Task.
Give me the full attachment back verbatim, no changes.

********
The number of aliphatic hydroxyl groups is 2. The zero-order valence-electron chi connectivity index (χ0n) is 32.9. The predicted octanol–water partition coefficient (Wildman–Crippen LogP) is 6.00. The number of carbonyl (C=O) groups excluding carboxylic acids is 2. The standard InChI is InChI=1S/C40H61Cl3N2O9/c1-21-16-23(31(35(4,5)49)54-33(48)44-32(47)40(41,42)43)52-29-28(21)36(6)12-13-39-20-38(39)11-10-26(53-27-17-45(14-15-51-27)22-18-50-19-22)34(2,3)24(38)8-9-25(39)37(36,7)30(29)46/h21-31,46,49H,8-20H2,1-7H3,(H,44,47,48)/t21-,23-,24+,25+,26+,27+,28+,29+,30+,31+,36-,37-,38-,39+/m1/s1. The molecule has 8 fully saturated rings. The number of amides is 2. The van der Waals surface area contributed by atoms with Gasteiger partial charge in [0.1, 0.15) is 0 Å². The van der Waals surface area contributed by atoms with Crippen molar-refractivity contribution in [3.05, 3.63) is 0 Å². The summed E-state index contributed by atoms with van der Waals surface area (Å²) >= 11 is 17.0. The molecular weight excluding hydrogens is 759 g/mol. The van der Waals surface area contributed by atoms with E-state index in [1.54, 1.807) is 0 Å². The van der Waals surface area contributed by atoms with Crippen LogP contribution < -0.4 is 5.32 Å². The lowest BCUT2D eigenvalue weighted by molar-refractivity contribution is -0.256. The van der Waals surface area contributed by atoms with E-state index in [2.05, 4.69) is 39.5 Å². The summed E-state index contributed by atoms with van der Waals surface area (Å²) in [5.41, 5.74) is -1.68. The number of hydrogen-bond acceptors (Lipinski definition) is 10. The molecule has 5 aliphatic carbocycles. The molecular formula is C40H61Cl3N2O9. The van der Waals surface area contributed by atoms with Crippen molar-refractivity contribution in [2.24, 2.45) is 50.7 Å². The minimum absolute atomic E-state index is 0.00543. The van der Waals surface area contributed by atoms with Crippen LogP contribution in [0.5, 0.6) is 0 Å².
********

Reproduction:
The number of aliphatic hydroxyl groups is 2. The zero-order valence-electron chi connectivity index (χ0n) is 32.9. The predicted octanol–water partition coefficient (Wildman–Crippen LogP) is 6.00. The number of carbonyl (C=O) groups excluding carboxylic acids is 2. The standard InChI is InChI=1S/C40H61Cl3N2O9/c1-21-16-23(31(35(4,5)49)54-33(48)44-32(47)40(41,42)43)52-29-28(21)36(6)12-13-39-20-38(39)11-10-26(53-27-17-45(14-15-51-27)22-18-50-19-22)34(2,3)24(38)8-9-25(39)37(36,7)30(29)46/h21-31,46,49H,8-20H2,1-7H3,(H,44,47,48)/t21-,23-,24+,25+,26+,27+,28+,29+,30+,31+,36-,37-,38-,39+/m1/s1. The molecule has 8 fully saturated rings. The number of amides is 2. The van der Waals surface area contributed by atoms with Gasteiger partial charge in [0.1, 0.15) is 0 Å². The van der Waals surface area contributed by atoms with Crippen molar-refractivity contribution in [3.05, 3.63) is 0 Å². The summed E-state index contributed by atoms with van der Waals surface area (Å²) >= 11 is 17.0. The molecular weight excluding hydrogens is 759 g/mol. The van der Waals surface area contributed by atoms with E-state index in [1.54, 1.807) is 0 Å². The van der Waals surface area contributed by atoms with Crippen LogP contribution < -0.4 is 5.32 Å². The lowest BCUT2D eigenvalue weighted by molar-refractivity contribution is -0.256. The van der Waals surface area contributed by atoms with E-state index in [2.05, 4.69) is 39.5 Å². The summed E-state index contributed by atoms with van der Waals surface area (Å²) in [5.41, 5.74) is -1.68. The number of hydrogen-bond acceptors (Lipinski definition) is 10. The molecule has 5 aliphatic carbocycles. The molecular formula is C40H61Cl3N2O9. The van der Waals surface area contributed by atoms with Crippen molar-refractivity contribution in [2.24, 2.45) is 50.7 Å². The minimum absolute atomic E-state index is 0.00543. The van der Waals surface area contributed by atoms with Crippen LogP contribution in [0.5, 0.6) is 0 Å².